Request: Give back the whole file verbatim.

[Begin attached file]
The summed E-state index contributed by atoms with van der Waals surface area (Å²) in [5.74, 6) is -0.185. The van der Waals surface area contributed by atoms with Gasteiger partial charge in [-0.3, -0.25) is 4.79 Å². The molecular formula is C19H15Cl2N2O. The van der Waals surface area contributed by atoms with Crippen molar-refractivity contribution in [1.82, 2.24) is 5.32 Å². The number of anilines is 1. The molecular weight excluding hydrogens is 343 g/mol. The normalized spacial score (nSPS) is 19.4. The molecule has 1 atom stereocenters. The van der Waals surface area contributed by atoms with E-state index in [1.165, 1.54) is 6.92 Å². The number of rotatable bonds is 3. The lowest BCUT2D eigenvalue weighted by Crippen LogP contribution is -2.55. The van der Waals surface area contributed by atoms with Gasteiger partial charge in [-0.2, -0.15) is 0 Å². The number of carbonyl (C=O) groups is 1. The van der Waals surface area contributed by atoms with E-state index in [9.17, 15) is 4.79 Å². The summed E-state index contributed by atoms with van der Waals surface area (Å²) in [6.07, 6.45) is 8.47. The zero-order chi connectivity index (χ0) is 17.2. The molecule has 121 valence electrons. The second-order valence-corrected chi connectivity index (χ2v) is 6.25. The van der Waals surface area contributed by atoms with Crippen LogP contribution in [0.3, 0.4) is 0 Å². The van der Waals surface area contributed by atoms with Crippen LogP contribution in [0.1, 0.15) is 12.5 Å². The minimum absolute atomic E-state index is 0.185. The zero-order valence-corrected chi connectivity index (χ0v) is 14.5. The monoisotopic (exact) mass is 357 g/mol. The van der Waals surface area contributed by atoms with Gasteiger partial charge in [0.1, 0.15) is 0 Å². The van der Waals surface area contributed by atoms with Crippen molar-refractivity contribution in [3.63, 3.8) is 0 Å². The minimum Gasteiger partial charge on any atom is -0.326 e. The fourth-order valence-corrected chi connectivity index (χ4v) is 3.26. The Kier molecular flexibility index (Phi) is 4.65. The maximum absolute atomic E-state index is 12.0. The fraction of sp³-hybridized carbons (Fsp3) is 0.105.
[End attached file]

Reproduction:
The summed E-state index contributed by atoms with van der Waals surface area (Å²) in [5.74, 6) is -0.185. The van der Waals surface area contributed by atoms with Gasteiger partial charge in [-0.3, -0.25) is 4.79 Å². The molecular formula is C19H15Cl2N2O. The van der Waals surface area contributed by atoms with Crippen molar-refractivity contribution in [1.82, 2.24) is 5.32 Å². The number of anilines is 1. The molecular weight excluding hydrogens is 343 g/mol. The normalized spacial score (nSPS) is 19.4. The molecule has 1 atom stereocenters. The van der Waals surface area contributed by atoms with E-state index in [1.165, 1.54) is 6.92 Å². The number of rotatable bonds is 3. The lowest BCUT2D eigenvalue weighted by Crippen LogP contribution is -2.55. The van der Waals surface area contributed by atoms with Gasteiger partial charge in [-0.2, -0.15) is 0 Å². The number of carbonyl (C=O) groups is 1. The van der Waals surface area contributed by atoms with E-state index in [9.17, 15) is 4.79 Å². The summed E-state index contributed by atoms with van der Waals surface area (Å²) in [6.07, 6.45) is 8.47. The zero-order chi connectivity index (χ0) is 17.2. The molecule has 121 valence electrons. The second-order valence-corrected chi connectivity index (χ2v) is 6.25. The van der Waals surface area contributed by atoms with Crippen LogP contribution in [0.3, 0.4) is 0 Å². The van der Waals surface area contributed by atoms with Crippen LogP contribution in [0.1, 0.15) is 12.5 Å². The minimum absolute atomic E-state index is 0.185. The zero-order valence-corrected chi connectivity index (χ0v) is 14.5. The monoisotopic (exact) mass is 357 g/mol. The van der Waals surface area contributed by atoms with Gasteiger partial charge in [0.1, 0.15) is 0 Å². The van der Waals surface area contributed by atoms with Crippen molar-refractivity contribution in [3.63, 3.8) is 0 Å². The minimum Gasteiger partial charge on any atom is -0.326 e. The fourth-order valence-corrected chi connectivity index (χ4v) is 3.26. The Kier molecular flexibility index (Phi) is 4.65. The maximum absolute atomic E-state index is 12.0. The fraction of sp³-hybridized carbons (Fsp3) is 0.105.